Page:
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Original article
Prevention of recurrent idiopathic gastroduodenal ulcer bleeding: a double-blind, randomised trial
  1. Grace L H Wong1,
  2. Louis H S Lau1,
  3. Jessica Y L Ching1,
  4. Yee-Kit Tse2,
  5. Rachel H Y Ling1,
  6. Vincent W S Wong1,
  7. Philip W Y Chiu3,
  8. James Y W Lau3,
  9. Francis K L Chan1
  1. 1 Department of Medicine and Therapeutics, The Chinese University of Hong Kong, Hong Kong, China
  2. 2 Institute of Digestive Diseases, Prince of Wales Hospital, The Chinese University of Hong Kong, Hong Kong, China
  3. 3 Department of Surgery, The Chinese University of Hong Kong, Hong Kong, China
  1. Correspondence to Professor Francis K L Chan, Medicine and Therapeutics, Chinese University of Hong Kong, Hong Kong, China; fklchan{at}cuhk.edu.hk

Abstract

Objective Patients with a history of Helicobacter pylori-negative idiopathic bleeding ulcers have a considerable risk of recurrent ulcer complications. We hypothesised that a proton pump inhibitor (lansoprazole) is superior to a histamine 2 receptor antagonist (famotidine) for the prevention of recurrent ulcer bleeding in such patients.

Design In this industry-independent, double-blind, randomised trial, we recruited patients with a history of idiopathic bleeding ulcers. After ulcer healing, we randomly assigned (1:1) patients to receive oral lansoprazole 30 mg or famotidine 40 mg daily for 24 months. The primary endpoint was recurrent upper GI bleeding within 24 months, analysed in the intention-to-treat population as determined by an independent adjudication committee.

Results Between 2010 and 2018, we enrolled 228 patients (114 patients in each study group). Recurrent upper GI bleeding occurred in one patient receiving lansoprazole (duodenal ulcer) and three receiving famotidine (two gastric ulcers and one duodenal ulcer). The cumulative incidence of recurrent upper GI bleeding in 24 months was 0.88% (95% CI 0.08% to 4.37%) in the lansoprazole arm and 2.63% (95% CI 0.71% to 6.91%) in the famotidine arm (p=0.313; crude HR 0.33, 95% CI 0.03 to 3.16, p=0.336). None of the patients who rebled used aspirin, non-steroidal anti-inflammatory drugs or other antithrombotic drugs.

Conclusion This 2-year, double-blind randomised trial showed that among patients with a history of H. pylori-negative idiopathic ulcer bleeding, recurrent bleeding rates were comparable between users of lansoprazole and famotidine, although a small difference in efficacy cannot be excluded.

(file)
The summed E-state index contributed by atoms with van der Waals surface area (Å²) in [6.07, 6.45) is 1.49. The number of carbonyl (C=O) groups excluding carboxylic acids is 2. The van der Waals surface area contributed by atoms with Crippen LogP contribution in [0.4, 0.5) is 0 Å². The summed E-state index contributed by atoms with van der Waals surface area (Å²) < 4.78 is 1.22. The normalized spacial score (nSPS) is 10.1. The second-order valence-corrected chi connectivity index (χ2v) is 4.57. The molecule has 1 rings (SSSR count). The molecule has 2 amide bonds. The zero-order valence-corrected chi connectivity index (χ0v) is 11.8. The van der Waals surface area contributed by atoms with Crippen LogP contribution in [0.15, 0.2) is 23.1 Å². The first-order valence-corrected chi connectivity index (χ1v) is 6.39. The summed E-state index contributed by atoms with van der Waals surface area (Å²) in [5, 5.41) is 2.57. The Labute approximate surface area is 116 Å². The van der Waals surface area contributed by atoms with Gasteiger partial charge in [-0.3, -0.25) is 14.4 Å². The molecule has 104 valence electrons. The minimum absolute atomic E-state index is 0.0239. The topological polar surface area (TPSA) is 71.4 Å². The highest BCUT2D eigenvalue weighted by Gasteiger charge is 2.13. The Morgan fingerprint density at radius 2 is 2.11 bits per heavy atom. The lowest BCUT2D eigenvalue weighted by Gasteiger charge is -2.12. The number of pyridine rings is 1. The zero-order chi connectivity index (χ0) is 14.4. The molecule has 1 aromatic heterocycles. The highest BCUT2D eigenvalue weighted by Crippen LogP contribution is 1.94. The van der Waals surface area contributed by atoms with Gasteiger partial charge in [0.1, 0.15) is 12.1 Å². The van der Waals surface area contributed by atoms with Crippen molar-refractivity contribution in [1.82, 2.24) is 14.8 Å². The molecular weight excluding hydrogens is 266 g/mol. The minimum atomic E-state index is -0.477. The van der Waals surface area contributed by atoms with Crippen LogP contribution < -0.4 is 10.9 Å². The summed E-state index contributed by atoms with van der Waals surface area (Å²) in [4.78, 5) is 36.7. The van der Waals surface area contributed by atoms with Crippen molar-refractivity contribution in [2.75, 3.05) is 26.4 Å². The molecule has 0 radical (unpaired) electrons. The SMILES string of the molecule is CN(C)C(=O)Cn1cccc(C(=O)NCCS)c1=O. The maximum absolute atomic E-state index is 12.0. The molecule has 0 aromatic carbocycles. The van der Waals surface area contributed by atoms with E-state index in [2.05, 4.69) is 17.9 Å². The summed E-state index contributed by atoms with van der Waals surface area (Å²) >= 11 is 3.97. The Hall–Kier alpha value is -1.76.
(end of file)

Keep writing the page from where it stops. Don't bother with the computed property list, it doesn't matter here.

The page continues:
Trial registration number NCT01180179; Results.

  • bleeding peptic ulcer
  • helicobacter pylori infection
  • gastrointestinal bleeding
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Footnotes

  • Contributors GL-HL-HW, JYLC and FKLC were responsible for the conception, design of the study and the development of methodology. GL-HL-HW, LHSL, JYLC, RHYL, VW-SW, PWYC, JL and FKLC were responsible for patient care, data collection and analysis. GL-HL-HW, LHSL, JYLC, YKT and RHYL were responsible for data analysis. All authors were responsible for the interpretation of data, writing, review and final approval of the manuscript. All authors had access to the study data.

  • Funding This study was funded in part by the General Research Fund – Research Grant Council (project reference number: 477213) to GL-HL-HW.

  • Competing interests GL-HL-HW has served as a speaker for Abbott, AbbVie, Bristol-Myers Squibb, Echosens, Gilead and Janssen, and an advisory committee member for Gilead and Janssen. VW-SW has served as a speaker for AbbVie, Bristol-Myers Squibb, Roche, Novartis, Abbott Diagnostics and Echosens, and an advisory committee member for AbbVie, Roche, Novartis, Gilead and Otsuka. PWYC has served as a speaker for Olympus and an advisory committee member for EndoMASTER and Aptorum. JL has served as a speaker for Boston Scientific. FKLC has served as a consultant to Eisai, Pfizer, Takeda and Otsuka, and has been paid lecture fees by Eisai, Pfizer, AstraZeneca and Takeda.

  • Ethics approval The study was done in compliance with the principles of Good Clinical Practice and the Declaration of Helsinki. The local ethics committee approved the study protocol. All patients gave written informed consent.

  • Provenance and peer review Not commissioned; externally peer reviewed.

  • Patient consent for publication Obtained.

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